The practitioner no longer needs to take action in order to adjust the power and amplitude range in which the tip is to be used. Consequently, use of the appliance is simplified and any risk of error in selecting the power and amplitude range for the ultrasound waves delivered by the generator is eliminated. After recognizing the tip, the appliance of the invention sets itself automatically in a power and amplitude range defining a minimum power and amplitude value below which the tip does not operate effectively, and a maximum power and amplitude value above which the strength of the tip might suffer. This makes it possible for the practitioner to use the tip within a power and amplitude range that guarantees the tip is fed at a power and an amplitude that are always sufficient to enable the tip to be used effectively and never so great so as to run the risk of damaging it. The appliance of the invention thus provides the practitioner with increased safety and comfort in use.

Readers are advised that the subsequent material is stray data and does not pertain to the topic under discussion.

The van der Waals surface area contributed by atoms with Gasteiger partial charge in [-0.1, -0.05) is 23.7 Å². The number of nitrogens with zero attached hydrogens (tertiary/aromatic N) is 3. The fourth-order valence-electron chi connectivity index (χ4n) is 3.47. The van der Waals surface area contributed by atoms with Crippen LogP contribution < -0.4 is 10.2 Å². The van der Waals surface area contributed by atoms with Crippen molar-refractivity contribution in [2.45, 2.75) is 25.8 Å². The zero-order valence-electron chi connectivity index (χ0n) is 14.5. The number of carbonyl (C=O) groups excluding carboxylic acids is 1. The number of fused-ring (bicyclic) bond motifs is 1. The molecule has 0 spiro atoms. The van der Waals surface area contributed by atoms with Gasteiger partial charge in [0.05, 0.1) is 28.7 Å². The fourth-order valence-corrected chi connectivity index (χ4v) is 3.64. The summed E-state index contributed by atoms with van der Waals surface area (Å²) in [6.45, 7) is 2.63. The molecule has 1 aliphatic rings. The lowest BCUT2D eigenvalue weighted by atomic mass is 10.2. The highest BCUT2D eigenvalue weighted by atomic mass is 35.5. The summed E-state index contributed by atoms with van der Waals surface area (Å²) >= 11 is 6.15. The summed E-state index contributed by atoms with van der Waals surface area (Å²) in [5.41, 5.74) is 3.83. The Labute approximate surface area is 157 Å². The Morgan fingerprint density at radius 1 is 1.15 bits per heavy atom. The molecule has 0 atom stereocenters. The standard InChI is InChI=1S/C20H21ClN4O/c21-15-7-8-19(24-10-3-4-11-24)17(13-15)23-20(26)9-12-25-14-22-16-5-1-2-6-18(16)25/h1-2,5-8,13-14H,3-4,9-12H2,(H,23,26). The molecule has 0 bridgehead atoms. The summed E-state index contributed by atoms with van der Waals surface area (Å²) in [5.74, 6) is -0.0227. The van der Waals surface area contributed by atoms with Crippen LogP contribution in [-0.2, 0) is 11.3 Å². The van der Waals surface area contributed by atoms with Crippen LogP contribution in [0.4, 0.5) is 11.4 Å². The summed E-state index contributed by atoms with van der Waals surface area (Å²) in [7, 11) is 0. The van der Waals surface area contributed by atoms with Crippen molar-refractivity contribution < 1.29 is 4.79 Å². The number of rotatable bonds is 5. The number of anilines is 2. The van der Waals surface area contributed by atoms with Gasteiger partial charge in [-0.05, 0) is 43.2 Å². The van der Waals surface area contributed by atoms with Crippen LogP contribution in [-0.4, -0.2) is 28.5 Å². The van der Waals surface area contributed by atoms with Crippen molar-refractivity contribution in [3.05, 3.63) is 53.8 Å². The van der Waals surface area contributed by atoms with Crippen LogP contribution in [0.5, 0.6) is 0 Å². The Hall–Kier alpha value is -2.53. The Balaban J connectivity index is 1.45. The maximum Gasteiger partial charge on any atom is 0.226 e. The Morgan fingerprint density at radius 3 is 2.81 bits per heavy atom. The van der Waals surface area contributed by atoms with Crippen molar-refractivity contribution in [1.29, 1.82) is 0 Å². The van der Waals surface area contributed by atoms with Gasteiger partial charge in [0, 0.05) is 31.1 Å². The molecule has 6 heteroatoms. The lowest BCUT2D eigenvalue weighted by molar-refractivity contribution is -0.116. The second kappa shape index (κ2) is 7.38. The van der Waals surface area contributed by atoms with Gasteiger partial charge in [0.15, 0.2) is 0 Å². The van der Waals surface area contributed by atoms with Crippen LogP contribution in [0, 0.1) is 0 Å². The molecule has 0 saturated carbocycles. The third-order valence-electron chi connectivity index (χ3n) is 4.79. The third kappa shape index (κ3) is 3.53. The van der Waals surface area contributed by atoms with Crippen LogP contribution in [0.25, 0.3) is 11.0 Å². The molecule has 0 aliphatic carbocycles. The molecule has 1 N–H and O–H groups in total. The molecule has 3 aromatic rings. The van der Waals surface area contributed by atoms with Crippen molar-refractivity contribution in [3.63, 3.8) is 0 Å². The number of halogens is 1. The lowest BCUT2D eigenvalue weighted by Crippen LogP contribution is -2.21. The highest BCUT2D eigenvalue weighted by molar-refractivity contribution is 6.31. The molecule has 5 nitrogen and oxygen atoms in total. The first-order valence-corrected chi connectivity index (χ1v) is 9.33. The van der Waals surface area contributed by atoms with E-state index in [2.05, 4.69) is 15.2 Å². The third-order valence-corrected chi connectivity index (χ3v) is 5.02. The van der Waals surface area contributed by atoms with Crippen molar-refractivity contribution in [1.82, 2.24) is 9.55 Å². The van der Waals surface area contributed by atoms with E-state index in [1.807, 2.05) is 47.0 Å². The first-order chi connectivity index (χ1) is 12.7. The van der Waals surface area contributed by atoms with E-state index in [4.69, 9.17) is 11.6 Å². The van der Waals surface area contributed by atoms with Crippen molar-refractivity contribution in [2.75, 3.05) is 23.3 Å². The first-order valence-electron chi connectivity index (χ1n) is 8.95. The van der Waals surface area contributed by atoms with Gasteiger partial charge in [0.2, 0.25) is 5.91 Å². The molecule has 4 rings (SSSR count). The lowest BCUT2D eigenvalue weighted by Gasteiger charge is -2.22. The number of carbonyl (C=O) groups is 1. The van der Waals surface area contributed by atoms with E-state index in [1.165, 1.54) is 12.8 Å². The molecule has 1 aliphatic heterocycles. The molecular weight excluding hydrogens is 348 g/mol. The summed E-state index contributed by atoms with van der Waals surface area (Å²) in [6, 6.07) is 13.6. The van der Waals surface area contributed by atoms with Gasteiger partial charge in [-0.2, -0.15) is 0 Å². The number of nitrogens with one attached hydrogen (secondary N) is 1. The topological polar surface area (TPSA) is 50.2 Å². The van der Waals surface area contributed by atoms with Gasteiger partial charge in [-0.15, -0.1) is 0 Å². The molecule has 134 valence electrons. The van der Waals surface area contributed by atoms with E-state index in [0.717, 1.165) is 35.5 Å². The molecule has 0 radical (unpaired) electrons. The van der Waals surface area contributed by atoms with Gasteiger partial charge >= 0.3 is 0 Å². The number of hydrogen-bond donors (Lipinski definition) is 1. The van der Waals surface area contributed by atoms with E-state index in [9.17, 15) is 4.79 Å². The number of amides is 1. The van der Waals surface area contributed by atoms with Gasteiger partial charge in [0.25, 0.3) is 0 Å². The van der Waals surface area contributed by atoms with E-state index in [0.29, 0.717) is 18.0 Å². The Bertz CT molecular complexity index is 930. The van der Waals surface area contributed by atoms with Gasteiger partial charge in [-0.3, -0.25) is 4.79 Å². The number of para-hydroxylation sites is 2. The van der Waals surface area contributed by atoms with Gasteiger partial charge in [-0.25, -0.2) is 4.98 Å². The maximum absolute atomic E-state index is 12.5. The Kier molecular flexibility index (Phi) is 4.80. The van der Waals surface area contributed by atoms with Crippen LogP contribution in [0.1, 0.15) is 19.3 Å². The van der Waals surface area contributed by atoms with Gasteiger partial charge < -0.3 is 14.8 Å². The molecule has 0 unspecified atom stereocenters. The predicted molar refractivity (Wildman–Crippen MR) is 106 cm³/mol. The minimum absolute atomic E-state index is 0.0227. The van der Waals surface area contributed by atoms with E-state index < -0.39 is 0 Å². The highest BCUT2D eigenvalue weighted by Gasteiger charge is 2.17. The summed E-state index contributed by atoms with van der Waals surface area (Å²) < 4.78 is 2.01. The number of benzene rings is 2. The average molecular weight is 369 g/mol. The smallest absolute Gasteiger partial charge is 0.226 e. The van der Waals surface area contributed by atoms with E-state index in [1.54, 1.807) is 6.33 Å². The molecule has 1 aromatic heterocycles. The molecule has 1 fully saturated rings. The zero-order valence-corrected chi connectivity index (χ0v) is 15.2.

In an embodiment of the invention, the appliance includes optical reader means for reading a code, such as a bar code, on the tip and corresponding to the type of tip, so as to identify the ultrasound power and amplitude range in which the tip is to operate.

In another embodiment of the invention, the appliance includes radio reader means, such as a radio frequency identification (RFID) reader, for reading a code stored in the tip and corresponding to the type of tip, so as to determine the ultrasound power and amplitude range in which the tip is to be operated.

In yet another embodiment of the dental treatment appliance of the invention, the appliance includes means for sending an electronic measurement signal to the transducer that is mechanically coupled to a tip, and means for measuring and analyzing the response signal of the transducer, said response signal including information corresponding to the type of the tip and suitable for determining the ultrasound power and amplitude range in which the tip is to operate.